The restriction valve 276 controls the rate of fall of the sucker rod. The fluid then flows from restriction valve 276 through line 278 to another variable restriction valve 280. This restriction valve 280 controls the rate of flow of fluid through line 282 into the accumulator 230. When the fluid tight (gas filled) accumulator 230 fills, the pressure in line 278 increases and overcomes the check valve 284 in the by-pass around valve 276. Thus, there is a back pressure buildup applied to line 274 which slows the fluid outflow from cylinder 116 causing the hydraulic cylinder 116 to slow its rate of retraction, thereby applying a shock absorbing action to the sucker rod 20. Further retraction of the hydraulic cylinder 116 is caused by the weight of the sucker rod 20 on the front carriage 14 but at a slower rate. The fluid then flows at the slower rate from the restriction valve 280 through line 286 to optional cooler 266 and then back to the reservoir 228 through line 288 and empties the accumulator 230 during the next upward stroke of the sucker rod.

In the operation of the machine, the sucker rod 20 is lifted by the front carriage unit 14. The front carriage 14 is lifted by the hydraulic cylinder 116 of the hydraulic control unit 18. The weight of the sucker rod 20 is partially balanced by the counterweight 23 of the rear carriage unit 16. The weight of the rear carriage unit 16 is transmitted to the front carriage unit 16 through the chains 24 and 26. When the sucker rod reaches the top of its upward stroke, the control valve 232 is actuated and the front carriage starts its descent due to the weight of the sucker rod 20. The downward stroke of the sucker rod 20 is slowed by the hydraulic control system 18 applying its shock absorbing means. When the sucker rod 20 reaches the bottom of its downward stroke the control valve is actuated and the pumping unit 10 cycles creating a reciprocating action to the sucker rod 20, thereby pumping oil from the well.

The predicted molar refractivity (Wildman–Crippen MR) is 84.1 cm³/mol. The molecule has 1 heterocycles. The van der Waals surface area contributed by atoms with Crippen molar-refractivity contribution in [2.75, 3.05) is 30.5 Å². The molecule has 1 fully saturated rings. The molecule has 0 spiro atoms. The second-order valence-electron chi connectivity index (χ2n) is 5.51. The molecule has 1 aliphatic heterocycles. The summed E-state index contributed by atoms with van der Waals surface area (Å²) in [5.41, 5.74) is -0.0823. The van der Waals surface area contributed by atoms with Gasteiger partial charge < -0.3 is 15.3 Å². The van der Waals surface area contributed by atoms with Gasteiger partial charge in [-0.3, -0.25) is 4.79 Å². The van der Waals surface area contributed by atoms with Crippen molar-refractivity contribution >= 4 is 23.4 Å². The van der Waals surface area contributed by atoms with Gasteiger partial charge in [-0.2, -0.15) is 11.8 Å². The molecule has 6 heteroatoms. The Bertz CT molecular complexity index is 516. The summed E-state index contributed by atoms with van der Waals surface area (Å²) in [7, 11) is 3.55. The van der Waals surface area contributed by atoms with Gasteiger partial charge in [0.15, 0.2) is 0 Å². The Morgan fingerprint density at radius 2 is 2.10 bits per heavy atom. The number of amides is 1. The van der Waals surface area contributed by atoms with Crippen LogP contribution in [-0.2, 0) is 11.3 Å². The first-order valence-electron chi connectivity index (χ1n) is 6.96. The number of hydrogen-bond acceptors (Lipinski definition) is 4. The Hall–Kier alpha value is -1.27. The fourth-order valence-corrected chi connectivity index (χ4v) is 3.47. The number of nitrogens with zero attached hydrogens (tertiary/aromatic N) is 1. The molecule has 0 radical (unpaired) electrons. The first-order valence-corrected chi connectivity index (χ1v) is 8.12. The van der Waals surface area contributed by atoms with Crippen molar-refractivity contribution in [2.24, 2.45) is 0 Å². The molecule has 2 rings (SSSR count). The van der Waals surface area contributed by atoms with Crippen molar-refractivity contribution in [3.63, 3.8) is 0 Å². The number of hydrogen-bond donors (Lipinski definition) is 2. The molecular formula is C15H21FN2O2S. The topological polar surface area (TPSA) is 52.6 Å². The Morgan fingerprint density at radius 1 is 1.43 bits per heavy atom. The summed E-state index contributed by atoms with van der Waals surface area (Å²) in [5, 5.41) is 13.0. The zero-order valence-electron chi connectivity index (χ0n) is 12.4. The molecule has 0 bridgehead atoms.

While it is not illustrated, it will be clear that another accumulator may be incorporated into the hydraulic discharge system to serve as a pressure reservoir to assist in the lifting of the pumping string 20 as it starts its ascent. This would increase the efficiency of the system but would also increase the cost of the pumping unit.

With specific reference to FIG. 8, an example of a conventional rocker arm pumping unit 300 is shown which incorporates a sucker rod shock absorbing unit 302 according to this invention. The shock absorbing unit 302 is attached to the sucker rod 303 of oil well 304 between the cable retention bracket 305 and the sucker rod rotator 306. A sucker rod clamp 308 holds the rotator 306 in place best shown in FIGS. 8 and 9.

The shock absorbing unit 302 is generally shaped like a pair of jaws. At one end of the jaws 309 is a pivot 310 and at the other end there is an accumulative hydraulic cylinder unit 312. A slot extending from the pivot end 310 accommodates the passage of the cable. The shock absorbing unit 302 is inserted between the cable retention bracket 305 and the sucker rod rotator 306 with the sucker rod within the slot 314 of the jaws 309 best shown in FIG. 9.